• WRAP IT GREEN– My family used to make fun of my grandmother for saving all the bows and wrapping paper, then reusing it the next year, not to mention her proclivity for using the Sunday comics to wrap our birthday presents. Turns out Granny Love was WAY ahead of her time! Americans throw away a million extra tons of garbage during the holidays, including wrapping paper and packaging. But wrapping paper/ribbons can be reused with a little ironing, and consider non-traditional approaches, like wrapping a gift inside another gift (i.e. a scarf or colorful sweater). Of course it goes without saying that anything you DO throw out should be recycled!
• GIVE GREEN- Let’s face it: Most people in the Western world have WAY more stuff than they need. This year, consider giving some of that Christmas cash to the less fortunate via international non-profit charities such as Heifer International, Water.org, or Oxfam International. For the price of a gift your friends/family members could do without, you can provide people in developing nations with food, water, shelter and other tools they need to live a healthier, happier life. And, at Christmastime, isn’t that the greatest gift of all? –Bret Love
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Putting up and decorating the Christmas tree is one of our family’s favorite holiday traditions, and we’re looking forward to picking out a beautiful North Carolina-grown Fir next weekend. But our eager anticipation was mixed with concern: Is getting a real vs fake tree better for the environment?
The answer surprised us: If you want to have an eco-friendly, green Christmas: Keep It Real!
People turn to fake plastic trees for a number of reasons, including cost, convenience and concerns over the environmental impact of cutting down a new tree each year. But experts insist that artificial trees do more damage to the environment: They’re manufactured with metal and PVC (a non-biodegradable, petroleum-derived plastic); are non-recyclable and non-biodegradable; and around 85% are imported from China, which increases their overall carbon footprint.
Real Christmas trees (of which 33 million are sold in the U.S. each year), on the other hand, are a renewable resource with a 93% “treecycling” rate; absorb approximately a ton of CO2 PER TREE over the course of their lifetime (wow!); produce enough oxygen per acre for 18 people a day; and are sustainable, with 1-3 seedlings planted for each tree harvested. Not to mention the fact that the industry employs over 100,000 people in the U.S. alone.
Of course, if you’re truly dedicated to going green (and your local climate will allow it), the most eco-friendly option is a living, potted tree, which can be brought indoors for around 10 days, then planted outside. With Christmas trees, it truly is better to keep it real! –Bret Love
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The season for all things pumpkin has arrived, and many of us in America will make (or at least eat ) a pumpkin pie this autumn. But what to do with all the leftover pumpkin after Halloween and Thanksgiving have passed? Did you know that pumpkin can be used to make all-natural beauty products your skin will love just as much as your stomach? For about the same price as a commercial bottle of body scrub (around $10), you can make an effective, deliciously scented natural scrub that has no harmful parabens or preservatives in about 45 minutes. In addition to making a great personal beauty product, jarred pumpkin body scrub decorated with a ribbon and personalized tag also makes a great homemade holiday present.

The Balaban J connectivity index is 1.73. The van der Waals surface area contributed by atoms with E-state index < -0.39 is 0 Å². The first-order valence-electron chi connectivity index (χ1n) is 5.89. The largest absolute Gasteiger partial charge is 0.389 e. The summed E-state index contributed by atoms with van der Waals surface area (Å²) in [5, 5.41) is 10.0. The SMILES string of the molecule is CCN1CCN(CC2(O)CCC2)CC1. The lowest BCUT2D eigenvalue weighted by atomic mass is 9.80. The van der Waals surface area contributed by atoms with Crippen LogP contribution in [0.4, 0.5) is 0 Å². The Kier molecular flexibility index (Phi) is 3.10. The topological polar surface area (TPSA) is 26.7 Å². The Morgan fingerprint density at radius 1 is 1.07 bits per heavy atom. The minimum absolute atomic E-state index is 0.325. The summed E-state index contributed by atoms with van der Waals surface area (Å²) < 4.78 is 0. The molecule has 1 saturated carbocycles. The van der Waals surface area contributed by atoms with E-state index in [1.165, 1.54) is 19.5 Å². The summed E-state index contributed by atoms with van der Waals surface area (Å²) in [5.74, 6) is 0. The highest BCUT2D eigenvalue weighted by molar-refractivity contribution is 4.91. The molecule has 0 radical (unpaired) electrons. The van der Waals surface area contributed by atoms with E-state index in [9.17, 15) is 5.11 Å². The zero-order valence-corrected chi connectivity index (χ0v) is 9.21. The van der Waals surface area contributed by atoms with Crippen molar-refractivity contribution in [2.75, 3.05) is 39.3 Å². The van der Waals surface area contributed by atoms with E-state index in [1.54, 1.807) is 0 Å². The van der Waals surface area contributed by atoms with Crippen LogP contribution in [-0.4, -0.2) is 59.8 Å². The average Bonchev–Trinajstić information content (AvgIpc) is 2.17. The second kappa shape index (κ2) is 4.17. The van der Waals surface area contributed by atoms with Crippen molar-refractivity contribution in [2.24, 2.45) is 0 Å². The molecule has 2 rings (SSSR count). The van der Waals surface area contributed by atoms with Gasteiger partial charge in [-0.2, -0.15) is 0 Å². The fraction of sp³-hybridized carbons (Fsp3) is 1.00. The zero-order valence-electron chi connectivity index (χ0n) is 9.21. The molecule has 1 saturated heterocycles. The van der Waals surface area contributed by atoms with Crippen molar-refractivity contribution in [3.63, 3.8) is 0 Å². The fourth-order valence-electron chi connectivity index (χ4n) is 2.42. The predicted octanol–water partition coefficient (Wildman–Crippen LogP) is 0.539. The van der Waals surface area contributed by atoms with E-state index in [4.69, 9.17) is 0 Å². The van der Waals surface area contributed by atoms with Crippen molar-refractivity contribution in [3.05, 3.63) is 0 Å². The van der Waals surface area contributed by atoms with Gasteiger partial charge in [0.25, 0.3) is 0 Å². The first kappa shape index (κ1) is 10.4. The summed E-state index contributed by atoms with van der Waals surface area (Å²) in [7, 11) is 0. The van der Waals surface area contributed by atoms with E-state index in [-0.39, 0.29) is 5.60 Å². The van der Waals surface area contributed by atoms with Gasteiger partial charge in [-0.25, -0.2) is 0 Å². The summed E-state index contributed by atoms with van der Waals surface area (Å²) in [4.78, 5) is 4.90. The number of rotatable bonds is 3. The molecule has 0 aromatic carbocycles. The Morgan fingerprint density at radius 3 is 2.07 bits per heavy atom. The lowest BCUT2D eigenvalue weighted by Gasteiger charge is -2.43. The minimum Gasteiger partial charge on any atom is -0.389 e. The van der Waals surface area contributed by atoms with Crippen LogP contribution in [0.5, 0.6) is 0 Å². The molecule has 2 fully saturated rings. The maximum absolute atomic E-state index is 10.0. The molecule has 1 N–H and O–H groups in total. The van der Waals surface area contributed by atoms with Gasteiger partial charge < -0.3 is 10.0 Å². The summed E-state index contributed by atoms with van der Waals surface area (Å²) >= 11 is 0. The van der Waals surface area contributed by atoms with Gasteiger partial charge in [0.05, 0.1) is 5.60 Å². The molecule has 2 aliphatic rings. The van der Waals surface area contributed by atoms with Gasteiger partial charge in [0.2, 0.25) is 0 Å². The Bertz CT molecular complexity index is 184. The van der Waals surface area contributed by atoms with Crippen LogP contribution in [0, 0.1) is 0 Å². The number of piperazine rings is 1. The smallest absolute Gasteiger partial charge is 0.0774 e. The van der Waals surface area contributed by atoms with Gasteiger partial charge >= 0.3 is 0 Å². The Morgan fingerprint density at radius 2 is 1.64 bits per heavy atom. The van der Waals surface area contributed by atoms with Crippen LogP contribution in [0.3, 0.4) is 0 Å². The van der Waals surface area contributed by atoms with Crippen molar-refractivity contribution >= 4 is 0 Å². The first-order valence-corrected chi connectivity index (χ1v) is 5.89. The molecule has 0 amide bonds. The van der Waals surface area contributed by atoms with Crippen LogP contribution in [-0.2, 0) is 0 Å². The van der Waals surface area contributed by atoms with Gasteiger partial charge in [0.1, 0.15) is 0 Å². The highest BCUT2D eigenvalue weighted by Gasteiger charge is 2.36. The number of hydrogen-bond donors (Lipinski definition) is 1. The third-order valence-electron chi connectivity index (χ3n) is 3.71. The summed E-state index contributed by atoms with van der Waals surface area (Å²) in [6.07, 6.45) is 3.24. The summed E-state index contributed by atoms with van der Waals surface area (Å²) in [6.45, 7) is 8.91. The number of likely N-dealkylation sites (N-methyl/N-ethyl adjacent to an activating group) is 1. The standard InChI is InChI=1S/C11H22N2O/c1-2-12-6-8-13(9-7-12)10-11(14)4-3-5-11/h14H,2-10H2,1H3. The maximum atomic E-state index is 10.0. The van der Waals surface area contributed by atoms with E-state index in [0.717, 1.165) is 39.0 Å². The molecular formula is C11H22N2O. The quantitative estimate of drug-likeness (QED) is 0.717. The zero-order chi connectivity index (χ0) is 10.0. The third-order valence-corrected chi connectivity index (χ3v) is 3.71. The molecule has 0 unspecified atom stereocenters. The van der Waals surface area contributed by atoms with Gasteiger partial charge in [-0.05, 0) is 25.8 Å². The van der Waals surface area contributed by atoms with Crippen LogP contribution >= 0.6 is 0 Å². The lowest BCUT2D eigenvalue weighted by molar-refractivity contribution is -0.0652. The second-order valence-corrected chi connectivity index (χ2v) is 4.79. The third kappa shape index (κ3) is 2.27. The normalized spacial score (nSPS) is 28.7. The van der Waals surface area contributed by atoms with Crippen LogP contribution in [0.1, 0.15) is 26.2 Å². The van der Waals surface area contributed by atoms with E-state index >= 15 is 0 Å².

INGREDIENTS: 1 small pumpkin • 1 cup brown sugar • ¼ cup organic coconut oil (other oils can be used, but coconut oil is thicker than others at room temperature) • 1 Tbsp pumpkin pie spices (I combined cinnamon, nutmeg, allspice and ginger)
DIRECTIONS: Cut the pumpkin in half and remove the seeds (but save them to roast!). • Roast pumpkin for 30 minutes or until tender. Canned pumpkin puree can also be used, but I prefer fresh. • Scoop the pumpkin puree into a bowl and add the sugar, oil and spices. • Mix well and jar. You now have a great exfoliant that smells just like pumpkin pie! –Holly Young
Home gardening is becoming increasingly popular as we learn more and more about the dangers of genetically modified foods. But did you know that many commercial fertilizers are made from ammonia, which is extracted from natural gas, or that the extraction process releases carbon dioxide? Even worse, nitrates in these fertilizers can harm humans and marine mammals by seeping into groundwater, and ultimately deplete the soil’s nutrients.
Fortunately, most of us have the basic ingredients needed to make homemade fertilizer sitting around the house, including dried coffee grounds and unused vegetable matter, which can be used to create compost. But one of the best tricks for all-natural homemade fertilizer is to use ground up egg shells, which consist primarily of calcium carbonate (or, in fertilizer terms, lime). In addition to the calcium carbonate, egg shells also contain small amounts of nitrogen, phosphoric acid and other nutrients.
To use them, simply save your egg shells by storing them in a pot in a dry place such as the oven. Once they have dried out, blend the shells into a powder, which can then be sprinkled on your lawn, garden or potted plants. If your plants are frequented by snails, jagged shell pieces can be scattered in a border around your plants to ward off hungry snails. Soon, you won’t just be making your garden grow, you’ll be making it greener as well! –Holly Young